Ghost Train to the Eastern Star: 28,000 Miles in Search of the Railway Bazaar by Paul Theroux
My rating: 3 of 5 stars
I enjoyed this book, but I wonder if I'd enjoyed it more or less if I'd read The Great Railway Bazaar (whose train journey he retraces 30 years later in this book) first. What was interesting (in a meta-literary way) is to see the seeds of The Elephanta Suite being sowed during the India part of his trip and how he can focus primarily on the train itself for so long and still keep you hooked through a succession of ever drearier train stations, crippling poverty and dodgy checkpoints.
The real beauty in Paul Theroux's writing is when there is sympathy and disgust with what he sees but almost no romance, and despite his mooning over the foibles of his previous trip during which his marriage fell apart and he questioned the whole meaning of what he was doing, and the occasional bout of self-celebration, this book saw thing through a pretty clear lens. For instance, it bums him completely out to discover he has arrived at a place during a big festival, because it means the shops will be closed, everyone will be either absent or abnormally excited; he seeks the truth of everyday experience.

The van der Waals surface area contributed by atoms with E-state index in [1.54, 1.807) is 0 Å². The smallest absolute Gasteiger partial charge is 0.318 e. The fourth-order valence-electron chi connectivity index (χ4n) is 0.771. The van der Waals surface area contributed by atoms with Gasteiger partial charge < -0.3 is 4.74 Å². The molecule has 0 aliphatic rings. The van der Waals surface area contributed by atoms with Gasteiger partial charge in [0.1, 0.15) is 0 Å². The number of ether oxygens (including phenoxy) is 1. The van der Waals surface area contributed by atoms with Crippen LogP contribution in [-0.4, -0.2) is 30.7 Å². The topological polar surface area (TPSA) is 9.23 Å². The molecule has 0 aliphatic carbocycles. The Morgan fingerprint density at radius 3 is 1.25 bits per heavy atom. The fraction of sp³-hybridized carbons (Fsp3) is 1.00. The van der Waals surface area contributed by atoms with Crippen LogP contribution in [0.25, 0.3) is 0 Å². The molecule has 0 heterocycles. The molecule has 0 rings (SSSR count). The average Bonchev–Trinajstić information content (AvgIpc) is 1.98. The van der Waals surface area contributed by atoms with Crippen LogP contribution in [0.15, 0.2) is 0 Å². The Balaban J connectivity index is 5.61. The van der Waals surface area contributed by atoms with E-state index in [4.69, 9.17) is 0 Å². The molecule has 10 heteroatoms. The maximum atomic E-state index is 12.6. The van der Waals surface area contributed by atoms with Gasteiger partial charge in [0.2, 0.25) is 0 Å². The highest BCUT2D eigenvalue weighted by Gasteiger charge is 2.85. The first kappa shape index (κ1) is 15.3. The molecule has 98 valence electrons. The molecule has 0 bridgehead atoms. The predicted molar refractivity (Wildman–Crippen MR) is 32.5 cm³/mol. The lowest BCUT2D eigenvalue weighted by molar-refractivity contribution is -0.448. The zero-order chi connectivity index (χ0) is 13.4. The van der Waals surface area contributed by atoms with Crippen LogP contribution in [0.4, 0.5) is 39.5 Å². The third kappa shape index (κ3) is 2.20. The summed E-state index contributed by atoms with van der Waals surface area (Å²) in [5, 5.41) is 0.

The best part, the must-read chapter in here, is the firsthand account of the bizarre form of totalitarianism that went/goes down in Turkmenistan, where citizens are forced to smile all the time and hang on every word of their megalomaniac leader Turkmenbashi. I really wish he would write an entire book about that place.
The thing that was a bit of a letdown is how he meticulously got from London to Tokyo in 300 pages, but pretty much glossed through the return visit on the Trans-Siberian Railway going back, though truthfully, by the time he got to Japan, I was ready for this trip to be over. Perhaps there is a great novel being extruded about that leg of the trip.
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